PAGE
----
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State v. Valenzuela

Decided: July 13, 1994.


On certification to the Superior Court, Appellate Division, whose opinion is reported at 262 N.J. Super. 392 (1993).

Stein, Wilentz, Clifford, Handler, Pollock, O'Hern, Garibaldi


The opinion of the Court was delivered by


In this appeal we consider whether the trial court properly exercised its discretion pursuant to Rule 1:8-2(d) in discharging a juror and substituting an alternate juror after the jury had begun deliberations. The reconstituted jury convicted defendant of second-degree sexual assault and acquitted him of fourth-degree theft. The Appellate Division reversed the conviction, citing as errors the dismissal of a juror who was not clearly unable to continue, the court's failure to choose by lot which alternate juror would replace the dismissed juror, and the substitution of a juror at a stage in the deliberations when it appeared the other eleven jurors had reached agreement. 262 N.J. Super. 392, 398 (1993). The Appellate Division, concluding that the cumulative weight of those errors warranted reversal, remanded for a new trial. Id. at 400. We granted the State's petition for certification, 133 N.J. 446 (1993).


A grand jury indicted defendant, Rafael Valenzuela, on charges of first-degree aggravated sexual assault and second-degree robbery stemming from his alleged rape of a young woman acquaintance

who had agreed to accompany him to a Department of Motor Vehicles office to act as an interpreter. The trial progressed for three days before a fourteen-member jury panel. At the close of the State's case, the trial court, finding no evidence that force had been used during the alleged theft of $500 from the victim's coat pocket, reduced the robbery charge to the lesser-included offense of fourth-degree theft and also reduced the first-degree aggravated-sexual-assault charge to second-degree sexual assault.

The defense rested on the third day of trial. After instructing the jury on the applicable law, the trial court reduced the jury to twelve members by selecting by lot the names of two jurors. The court designated those jurors, in the order they were selected, as the first and second alternate jurors. The jury left the courtroom to deliberate at 11:10 a.m. The court retained the alternate jurors in a separate location, stating, "You might be needed if somebody becomes ill on the jury." Fifty minutes later the jury sent a note out to the court to the effect that one member "doesn't want to be" a juror. The court brought the jury out, determined that Juror Number 9 was the reluctant juror, and then questioned Juror Number 9 out of the presence of the other jury members.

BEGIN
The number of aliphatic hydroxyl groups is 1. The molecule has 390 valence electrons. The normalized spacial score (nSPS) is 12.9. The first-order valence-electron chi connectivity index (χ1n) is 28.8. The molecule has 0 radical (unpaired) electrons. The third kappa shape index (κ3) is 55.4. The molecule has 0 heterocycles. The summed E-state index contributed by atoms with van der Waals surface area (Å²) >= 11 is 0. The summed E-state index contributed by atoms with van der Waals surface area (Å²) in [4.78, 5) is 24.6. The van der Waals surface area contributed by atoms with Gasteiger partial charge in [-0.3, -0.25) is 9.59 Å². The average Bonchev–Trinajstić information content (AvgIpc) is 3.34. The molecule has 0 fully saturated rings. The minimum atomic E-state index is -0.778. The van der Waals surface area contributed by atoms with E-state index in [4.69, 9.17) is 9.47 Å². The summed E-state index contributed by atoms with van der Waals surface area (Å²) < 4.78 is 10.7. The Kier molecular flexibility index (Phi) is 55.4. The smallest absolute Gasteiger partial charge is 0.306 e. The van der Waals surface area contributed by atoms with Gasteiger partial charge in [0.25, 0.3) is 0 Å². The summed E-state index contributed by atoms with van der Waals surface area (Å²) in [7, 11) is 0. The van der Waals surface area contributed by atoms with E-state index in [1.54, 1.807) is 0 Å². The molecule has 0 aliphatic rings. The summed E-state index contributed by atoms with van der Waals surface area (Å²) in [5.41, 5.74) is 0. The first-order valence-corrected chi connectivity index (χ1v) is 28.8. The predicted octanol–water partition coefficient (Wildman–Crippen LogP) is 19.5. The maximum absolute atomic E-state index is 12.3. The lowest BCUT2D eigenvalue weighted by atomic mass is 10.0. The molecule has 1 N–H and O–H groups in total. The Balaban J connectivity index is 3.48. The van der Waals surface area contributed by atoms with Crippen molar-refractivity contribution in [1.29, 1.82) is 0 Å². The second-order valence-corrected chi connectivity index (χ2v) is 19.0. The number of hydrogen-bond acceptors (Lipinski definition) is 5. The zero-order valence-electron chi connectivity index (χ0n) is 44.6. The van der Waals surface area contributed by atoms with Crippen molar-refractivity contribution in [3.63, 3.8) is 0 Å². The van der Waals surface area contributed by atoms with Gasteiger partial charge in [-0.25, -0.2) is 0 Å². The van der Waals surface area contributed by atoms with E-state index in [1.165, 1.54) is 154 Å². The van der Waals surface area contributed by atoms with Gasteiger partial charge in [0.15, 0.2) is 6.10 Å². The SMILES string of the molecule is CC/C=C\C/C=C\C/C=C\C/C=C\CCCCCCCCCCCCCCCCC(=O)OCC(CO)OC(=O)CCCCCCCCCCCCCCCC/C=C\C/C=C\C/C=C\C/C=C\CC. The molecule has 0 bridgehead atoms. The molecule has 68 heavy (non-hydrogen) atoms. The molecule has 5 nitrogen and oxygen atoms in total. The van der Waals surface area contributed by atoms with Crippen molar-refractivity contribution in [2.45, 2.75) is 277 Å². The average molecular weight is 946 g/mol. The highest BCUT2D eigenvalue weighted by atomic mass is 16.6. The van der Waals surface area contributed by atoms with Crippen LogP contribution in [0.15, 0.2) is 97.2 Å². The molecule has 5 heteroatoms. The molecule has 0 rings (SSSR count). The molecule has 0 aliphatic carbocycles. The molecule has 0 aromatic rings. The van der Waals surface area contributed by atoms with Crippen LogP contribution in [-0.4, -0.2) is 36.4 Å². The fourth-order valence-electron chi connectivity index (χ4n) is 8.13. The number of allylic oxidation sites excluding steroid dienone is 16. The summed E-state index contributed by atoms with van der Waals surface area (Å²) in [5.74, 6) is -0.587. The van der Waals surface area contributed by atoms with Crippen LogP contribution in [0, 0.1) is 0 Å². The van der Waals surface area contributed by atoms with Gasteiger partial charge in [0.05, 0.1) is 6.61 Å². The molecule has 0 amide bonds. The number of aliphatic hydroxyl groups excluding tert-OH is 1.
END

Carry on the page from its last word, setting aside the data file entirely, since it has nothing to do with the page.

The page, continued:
THE COURT: Miss Pollack, do I take it right that you don't want to participate?

MISS POLLACK: I just can't, can't make an opinion on this case --

THE COURT: Well --

MISS POLLACK: -- Yes or no, you know. Then -- they all are ganging up on me now.

THE COURT: I don't want to know --

MISS POLLACK: That's what --

THE COURT: Listen to me. I don't want to hear from you what they are saying in there. I don't want to know from you what your position is on this case.

My question of you is, are you willing to sit and discuss the case with them?

MISS POLLACK: No, I don't want to.

THE COURT: You don't want to?

MISS POLLACK: They have a feeling that I'm not going to go with them or something, is what they are saying.

THE COURT: Do you understand what your function is?


THE COURT: Are you willing to try to follow your oath or not?

MISS POLLACK: They just have an opinion that they don't want me. That's what I can see now, and I think I would be better if I went -- I wouldn't have nothing in this.

THE COURT: When you're saying, they have a thing that they don't want you, are you saying that --

MISS POLLACK: I don't know what their problem is, but that's what they are saying, now.

THE COURT: Do you wish to continue as a juror or not?


THE COURT: Are you telling me that you are unable to continue because of some personal feeling you have about the case?


THE COURT: Can you tell me why?

MISS POLLACK: No, I just can't make an opinion, that's what I think.

THE COURT: You can't make a opinion?


THE COURT: You can't decide it, you mean?

MISS POLLACK: That's right.

The court then conferred with counsel. The prosecutor stated that he had observed the juror during trial talking to herself and "acting * * * somewhat differently [from] anybody else I've ever seen on a jury." The prosecutor also stated, "I just feel she doesn't want to be with the rest of the jurors." Defense counsel observed that Miss Pollack had been "attentive to the case" and that her responses to the court's questioning suggested "a bitter dispute between jurors." Defense counsel also noted, referring to Rule 1:8-2(d), that the juror did not seem "ill or, certainly, she's not dead or disabled and, basically, I think she has to go there and make up her mind * * * ." The Judge noted that on one occasion he had observed the juror outside the courtroom "making some sounds to herself."

The court questioned Juror Number 9 further regarding her understanding of a juror's function and her willingness to participate:

THE COURT: Miss Pollack, do you understand it is the function of the 12 people who are in that room to talk about the case, talk about the facts they've heard and apply ...

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